SPRINGFIELD — The Illinois Supreme Court ruled Thursday that former Gov. Pat Quinn was correct in 2011 when he denied state workers promised pay raises because lawmakers had not appropriated the money.
The court’s 6-1 decision is another twist in a 5-year-old debacle that serves as a subplot to the state’s long-running fiscal crisis. Some workers have gotten their money, thousands more haven’t.
The ruling reversed earlier conclusions that 30,000 members of the American Federation of State, County and Municipal Employees’ state council were due negotiated raises, which the union a year earlier had already agreed to delay because of the budget mess.
Justice Mary Jane Theis, writing the court’s opinion, shelved AFSCME’s argument that requiring a legislative appropriation would render contract negotiations hollow.
“Some collective bargaining agreements have made wage increases expressly contingent on legislative appropriation,” Theis wrote.
The amount owed by 2014 was $112 million. Complicating matters, some workers got paid as money became available. Others benefited from a $50 million appropriation lawmakers OK’d that spring. But about $60 million has yet to be paid out to about 24,000 employees, AFSCME spokesman Anders Lindall said. Each is owed an average of $2,500.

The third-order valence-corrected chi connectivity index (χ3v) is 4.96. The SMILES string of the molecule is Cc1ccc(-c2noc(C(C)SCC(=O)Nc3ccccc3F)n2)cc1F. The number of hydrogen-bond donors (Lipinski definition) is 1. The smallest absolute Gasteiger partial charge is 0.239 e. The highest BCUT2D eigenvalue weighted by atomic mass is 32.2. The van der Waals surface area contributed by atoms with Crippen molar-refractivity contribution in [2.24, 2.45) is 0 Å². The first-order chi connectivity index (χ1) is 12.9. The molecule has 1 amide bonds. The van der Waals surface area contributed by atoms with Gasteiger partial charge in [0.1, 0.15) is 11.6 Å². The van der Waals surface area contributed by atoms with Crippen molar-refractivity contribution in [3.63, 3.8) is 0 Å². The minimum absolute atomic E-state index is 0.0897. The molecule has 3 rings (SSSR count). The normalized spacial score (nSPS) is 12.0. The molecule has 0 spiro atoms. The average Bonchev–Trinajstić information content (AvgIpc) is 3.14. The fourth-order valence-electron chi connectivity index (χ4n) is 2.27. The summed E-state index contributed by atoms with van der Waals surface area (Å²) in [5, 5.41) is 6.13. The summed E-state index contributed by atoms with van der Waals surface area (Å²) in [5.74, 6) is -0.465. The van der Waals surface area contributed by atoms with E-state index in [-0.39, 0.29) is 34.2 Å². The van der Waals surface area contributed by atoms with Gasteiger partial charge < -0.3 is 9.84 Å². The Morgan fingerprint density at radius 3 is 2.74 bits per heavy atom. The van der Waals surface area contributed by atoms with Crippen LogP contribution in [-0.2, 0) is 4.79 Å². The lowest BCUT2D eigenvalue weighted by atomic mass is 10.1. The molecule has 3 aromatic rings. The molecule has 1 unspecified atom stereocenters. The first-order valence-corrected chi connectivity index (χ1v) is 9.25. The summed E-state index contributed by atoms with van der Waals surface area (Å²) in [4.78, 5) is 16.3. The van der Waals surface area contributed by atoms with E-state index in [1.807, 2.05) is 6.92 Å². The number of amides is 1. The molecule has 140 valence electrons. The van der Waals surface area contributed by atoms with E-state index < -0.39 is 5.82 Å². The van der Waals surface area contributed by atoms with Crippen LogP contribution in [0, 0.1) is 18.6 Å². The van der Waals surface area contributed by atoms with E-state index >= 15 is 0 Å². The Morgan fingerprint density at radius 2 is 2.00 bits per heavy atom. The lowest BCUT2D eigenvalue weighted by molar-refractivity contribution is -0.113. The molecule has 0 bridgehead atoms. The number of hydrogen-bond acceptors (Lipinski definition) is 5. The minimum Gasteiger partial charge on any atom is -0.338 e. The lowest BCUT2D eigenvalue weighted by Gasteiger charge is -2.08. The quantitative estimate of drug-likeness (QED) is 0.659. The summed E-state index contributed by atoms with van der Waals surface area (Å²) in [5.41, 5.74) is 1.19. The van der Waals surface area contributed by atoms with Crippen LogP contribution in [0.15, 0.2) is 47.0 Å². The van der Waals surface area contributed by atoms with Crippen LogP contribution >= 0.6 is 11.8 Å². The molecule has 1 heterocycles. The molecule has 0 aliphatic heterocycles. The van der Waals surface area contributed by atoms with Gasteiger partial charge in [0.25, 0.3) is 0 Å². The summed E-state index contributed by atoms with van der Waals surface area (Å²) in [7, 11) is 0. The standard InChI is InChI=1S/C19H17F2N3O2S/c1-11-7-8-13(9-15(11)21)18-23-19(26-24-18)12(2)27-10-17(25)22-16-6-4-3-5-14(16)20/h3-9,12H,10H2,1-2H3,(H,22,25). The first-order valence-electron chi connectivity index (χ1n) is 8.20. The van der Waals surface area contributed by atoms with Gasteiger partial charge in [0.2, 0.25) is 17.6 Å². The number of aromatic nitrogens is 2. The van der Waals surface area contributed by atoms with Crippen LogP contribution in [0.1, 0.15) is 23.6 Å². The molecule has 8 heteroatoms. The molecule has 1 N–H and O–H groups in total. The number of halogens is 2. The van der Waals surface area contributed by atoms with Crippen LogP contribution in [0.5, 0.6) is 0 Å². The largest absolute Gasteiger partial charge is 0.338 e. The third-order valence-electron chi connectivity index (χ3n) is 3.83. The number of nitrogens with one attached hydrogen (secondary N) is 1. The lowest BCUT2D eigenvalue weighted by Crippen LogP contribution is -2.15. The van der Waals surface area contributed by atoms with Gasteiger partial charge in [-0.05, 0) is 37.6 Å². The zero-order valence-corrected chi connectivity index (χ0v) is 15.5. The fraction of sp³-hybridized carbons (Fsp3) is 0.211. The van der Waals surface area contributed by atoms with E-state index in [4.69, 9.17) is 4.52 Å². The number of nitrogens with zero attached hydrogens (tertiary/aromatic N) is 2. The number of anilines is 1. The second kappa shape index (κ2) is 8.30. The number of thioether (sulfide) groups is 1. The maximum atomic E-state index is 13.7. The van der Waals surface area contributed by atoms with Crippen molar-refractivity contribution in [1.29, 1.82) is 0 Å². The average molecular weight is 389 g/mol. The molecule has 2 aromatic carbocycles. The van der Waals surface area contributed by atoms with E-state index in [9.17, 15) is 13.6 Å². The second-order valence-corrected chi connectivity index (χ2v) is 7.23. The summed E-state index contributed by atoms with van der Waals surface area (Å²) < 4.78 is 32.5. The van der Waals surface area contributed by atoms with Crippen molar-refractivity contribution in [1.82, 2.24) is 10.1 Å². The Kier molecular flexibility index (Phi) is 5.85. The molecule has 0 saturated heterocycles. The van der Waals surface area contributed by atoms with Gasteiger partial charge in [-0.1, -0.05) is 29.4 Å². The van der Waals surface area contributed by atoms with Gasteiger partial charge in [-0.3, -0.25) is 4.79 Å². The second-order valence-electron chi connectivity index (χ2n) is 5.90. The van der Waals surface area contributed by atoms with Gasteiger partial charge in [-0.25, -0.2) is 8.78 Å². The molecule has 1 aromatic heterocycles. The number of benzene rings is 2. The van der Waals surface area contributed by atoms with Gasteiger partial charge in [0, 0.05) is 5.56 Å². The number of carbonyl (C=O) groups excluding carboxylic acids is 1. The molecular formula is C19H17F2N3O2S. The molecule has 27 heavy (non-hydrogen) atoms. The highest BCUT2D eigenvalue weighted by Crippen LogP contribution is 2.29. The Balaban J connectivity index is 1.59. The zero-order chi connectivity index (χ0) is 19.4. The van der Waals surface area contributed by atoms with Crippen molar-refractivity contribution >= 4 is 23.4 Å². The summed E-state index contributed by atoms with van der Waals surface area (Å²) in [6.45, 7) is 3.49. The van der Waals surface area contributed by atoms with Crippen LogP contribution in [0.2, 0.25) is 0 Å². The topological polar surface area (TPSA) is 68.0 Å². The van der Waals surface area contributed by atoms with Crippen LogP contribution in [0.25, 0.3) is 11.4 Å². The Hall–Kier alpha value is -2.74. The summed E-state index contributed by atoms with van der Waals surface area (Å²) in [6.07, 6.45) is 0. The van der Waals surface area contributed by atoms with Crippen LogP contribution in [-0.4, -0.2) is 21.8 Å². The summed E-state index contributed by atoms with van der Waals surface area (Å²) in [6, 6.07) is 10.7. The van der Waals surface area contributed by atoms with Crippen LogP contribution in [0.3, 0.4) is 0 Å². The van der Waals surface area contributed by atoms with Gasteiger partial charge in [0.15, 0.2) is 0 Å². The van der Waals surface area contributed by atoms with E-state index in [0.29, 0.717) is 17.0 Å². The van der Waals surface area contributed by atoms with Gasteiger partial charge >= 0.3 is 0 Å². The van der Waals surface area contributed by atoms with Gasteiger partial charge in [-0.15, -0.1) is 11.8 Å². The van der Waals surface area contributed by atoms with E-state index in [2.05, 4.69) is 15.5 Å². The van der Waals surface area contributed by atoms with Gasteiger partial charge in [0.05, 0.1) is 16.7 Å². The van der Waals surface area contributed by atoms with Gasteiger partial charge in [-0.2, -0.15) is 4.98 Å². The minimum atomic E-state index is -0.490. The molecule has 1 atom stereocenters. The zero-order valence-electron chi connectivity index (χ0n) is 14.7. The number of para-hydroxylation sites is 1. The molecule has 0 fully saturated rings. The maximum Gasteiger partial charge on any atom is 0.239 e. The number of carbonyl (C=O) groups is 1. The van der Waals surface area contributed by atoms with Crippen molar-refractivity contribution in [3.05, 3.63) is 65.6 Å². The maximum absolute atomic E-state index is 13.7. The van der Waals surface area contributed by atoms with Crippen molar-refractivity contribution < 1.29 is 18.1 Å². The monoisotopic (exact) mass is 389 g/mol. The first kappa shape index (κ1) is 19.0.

Justice Thomas Kilbride dissented from the idea that appropriation authority trumps contract obligations. He said the high court has nullified state pension bailout plans in part because of the Constitution’s contract clause. He likened the broken pay raise promise to another among the $8 billion in unpaid bills the state has racked up because Democrats and Republicans cannot agree on a budget.
“Allowing the state to extinguish contractual obligations by failing to appropriate funds is fiscally dangerous,” Kilbride wrote. “The majority opinion interjects uncertainty into the state’s responsibility for its contracts and will likely impair its ability to secure future contracts.”
AFSCME’s generous 2008 contract with former Gov. Rod Blagojevich awarded wage increases totaling 15.25 percent over four years. But under a deal worked out with Quinn in January 2010, AFSCME agreed to defer contractually required wage increases in a cost-cutting plan that ultimately saved the state $400 million and spared 2,500 people from potential layoffs.
“Someone who works for a living — in this instance, to protect public health, ensure safe prisons or care for the disabled — should be paid what they are owed for the work they have done,” AFSCME executive director Roberta Lynch said in a statement. “These are by far state government’s oldest unpaid bills.”